Andrew Carnegie, one of the fathers of modern philanthropy, was born in Scotland. When industrialization crippled his father’s handloom business, the Carnegie family emigrated to America in search of a better future. Andrew emphatically found that future, starting in a mill job at age 13 and controlling 20 percent of U.S. iron and steel production by the time he was in his 50s.
When Carnegie devoted himself entirely to philanthropy after retiring in 1901, he made provisions for the people and communities of Scotland as well as for Americans. Among other actions, he created the Carnegie Trust for the Universities of Scotland with an unprecedented gift of $10 million. The Scottish universities of Aberdeen, Edinburgh, Glasgow, and St. Andrews were to use funds from the trust to expand their scientific research capabilities, and build libraries, academic facilities, and residences.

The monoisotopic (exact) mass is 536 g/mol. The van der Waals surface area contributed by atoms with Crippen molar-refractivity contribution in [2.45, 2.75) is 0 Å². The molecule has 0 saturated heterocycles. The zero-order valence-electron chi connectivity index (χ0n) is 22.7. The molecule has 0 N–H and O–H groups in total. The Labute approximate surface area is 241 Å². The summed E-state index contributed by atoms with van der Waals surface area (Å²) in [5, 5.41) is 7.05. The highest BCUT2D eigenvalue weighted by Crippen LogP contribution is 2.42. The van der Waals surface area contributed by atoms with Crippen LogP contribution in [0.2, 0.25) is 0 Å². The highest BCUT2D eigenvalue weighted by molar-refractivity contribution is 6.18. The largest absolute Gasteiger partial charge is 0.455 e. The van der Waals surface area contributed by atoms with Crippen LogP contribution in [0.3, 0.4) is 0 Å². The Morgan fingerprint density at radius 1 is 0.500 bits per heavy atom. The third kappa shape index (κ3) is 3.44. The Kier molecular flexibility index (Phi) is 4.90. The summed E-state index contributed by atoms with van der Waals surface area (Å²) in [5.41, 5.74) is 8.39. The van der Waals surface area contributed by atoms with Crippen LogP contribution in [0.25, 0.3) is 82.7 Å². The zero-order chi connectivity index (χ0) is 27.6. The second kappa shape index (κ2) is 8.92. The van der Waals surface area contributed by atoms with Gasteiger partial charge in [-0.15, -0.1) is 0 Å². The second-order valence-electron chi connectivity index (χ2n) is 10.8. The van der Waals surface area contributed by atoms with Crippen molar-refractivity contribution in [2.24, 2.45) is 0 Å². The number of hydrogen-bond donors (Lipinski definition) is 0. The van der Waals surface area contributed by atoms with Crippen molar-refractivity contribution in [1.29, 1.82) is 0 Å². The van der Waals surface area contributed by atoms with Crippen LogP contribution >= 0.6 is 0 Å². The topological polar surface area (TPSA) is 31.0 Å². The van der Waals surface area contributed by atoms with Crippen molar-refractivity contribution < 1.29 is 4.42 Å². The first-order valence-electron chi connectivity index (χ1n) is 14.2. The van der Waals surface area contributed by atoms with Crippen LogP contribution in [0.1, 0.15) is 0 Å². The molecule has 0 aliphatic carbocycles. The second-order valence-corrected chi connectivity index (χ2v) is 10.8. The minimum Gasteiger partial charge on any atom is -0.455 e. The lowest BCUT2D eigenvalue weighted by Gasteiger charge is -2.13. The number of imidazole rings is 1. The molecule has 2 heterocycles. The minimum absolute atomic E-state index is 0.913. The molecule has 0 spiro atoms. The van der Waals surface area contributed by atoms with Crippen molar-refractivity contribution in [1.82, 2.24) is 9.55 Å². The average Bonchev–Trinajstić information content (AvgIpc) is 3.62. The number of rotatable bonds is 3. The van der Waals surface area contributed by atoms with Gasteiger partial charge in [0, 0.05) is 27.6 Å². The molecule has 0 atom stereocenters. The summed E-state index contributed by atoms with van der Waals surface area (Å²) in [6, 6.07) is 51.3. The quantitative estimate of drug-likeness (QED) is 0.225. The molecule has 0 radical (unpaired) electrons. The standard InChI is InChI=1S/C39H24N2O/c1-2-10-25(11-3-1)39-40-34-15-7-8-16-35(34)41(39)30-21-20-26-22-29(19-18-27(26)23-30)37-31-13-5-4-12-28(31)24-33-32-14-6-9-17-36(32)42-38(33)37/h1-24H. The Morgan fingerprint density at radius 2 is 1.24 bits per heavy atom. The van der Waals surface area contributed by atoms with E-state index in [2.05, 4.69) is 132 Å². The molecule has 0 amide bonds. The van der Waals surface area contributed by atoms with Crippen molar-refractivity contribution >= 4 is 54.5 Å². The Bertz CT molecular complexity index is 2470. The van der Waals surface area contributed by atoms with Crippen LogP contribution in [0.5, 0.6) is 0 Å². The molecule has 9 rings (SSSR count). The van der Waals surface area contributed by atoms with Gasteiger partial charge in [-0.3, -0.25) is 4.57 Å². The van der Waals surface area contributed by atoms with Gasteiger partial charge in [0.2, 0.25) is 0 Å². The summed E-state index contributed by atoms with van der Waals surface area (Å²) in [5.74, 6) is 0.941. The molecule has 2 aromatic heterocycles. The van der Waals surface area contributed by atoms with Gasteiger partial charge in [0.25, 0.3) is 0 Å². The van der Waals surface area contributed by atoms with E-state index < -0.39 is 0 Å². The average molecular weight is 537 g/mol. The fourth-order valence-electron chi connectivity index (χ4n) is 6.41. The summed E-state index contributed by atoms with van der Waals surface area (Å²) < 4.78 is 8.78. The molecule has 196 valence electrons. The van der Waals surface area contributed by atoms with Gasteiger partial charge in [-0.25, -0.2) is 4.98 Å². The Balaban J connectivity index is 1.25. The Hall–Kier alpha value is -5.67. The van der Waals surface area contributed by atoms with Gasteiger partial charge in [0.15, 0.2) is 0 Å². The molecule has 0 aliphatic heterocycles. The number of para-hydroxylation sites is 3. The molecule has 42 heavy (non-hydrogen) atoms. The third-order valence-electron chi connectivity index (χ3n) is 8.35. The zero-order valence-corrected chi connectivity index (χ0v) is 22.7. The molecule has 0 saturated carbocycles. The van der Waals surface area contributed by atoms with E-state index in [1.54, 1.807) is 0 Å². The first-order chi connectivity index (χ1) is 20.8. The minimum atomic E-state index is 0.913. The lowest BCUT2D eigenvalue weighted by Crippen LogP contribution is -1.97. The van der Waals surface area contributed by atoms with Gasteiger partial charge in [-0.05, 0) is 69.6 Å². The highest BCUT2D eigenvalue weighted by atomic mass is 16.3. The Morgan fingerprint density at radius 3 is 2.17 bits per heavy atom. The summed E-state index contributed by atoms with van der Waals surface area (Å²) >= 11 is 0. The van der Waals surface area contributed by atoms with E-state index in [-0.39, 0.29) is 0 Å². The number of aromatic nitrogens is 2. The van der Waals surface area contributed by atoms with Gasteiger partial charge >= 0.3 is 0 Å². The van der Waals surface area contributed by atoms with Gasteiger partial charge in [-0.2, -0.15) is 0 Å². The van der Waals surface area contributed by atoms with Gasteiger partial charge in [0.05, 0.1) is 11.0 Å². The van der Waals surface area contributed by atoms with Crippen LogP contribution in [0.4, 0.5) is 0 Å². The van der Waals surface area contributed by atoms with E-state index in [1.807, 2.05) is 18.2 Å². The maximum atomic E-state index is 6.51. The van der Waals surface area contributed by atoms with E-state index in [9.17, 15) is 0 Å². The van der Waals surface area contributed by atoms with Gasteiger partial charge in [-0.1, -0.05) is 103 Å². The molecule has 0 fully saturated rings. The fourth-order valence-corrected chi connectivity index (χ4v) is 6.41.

Carnegie later created additional trusts in the United Kingdom to underwrite worthy projects in education and culture. These still rank among the largest grant-giving organizations in that country. And Carnegie’s legendary library-building program extended beyond U.S. borders to the British Isles—where he funded the construction of 660 public libraries.
- Current activities of the Carnegie Trust, carnegie-trust.org/about/about-the-carnegie-trust/what-we-do.html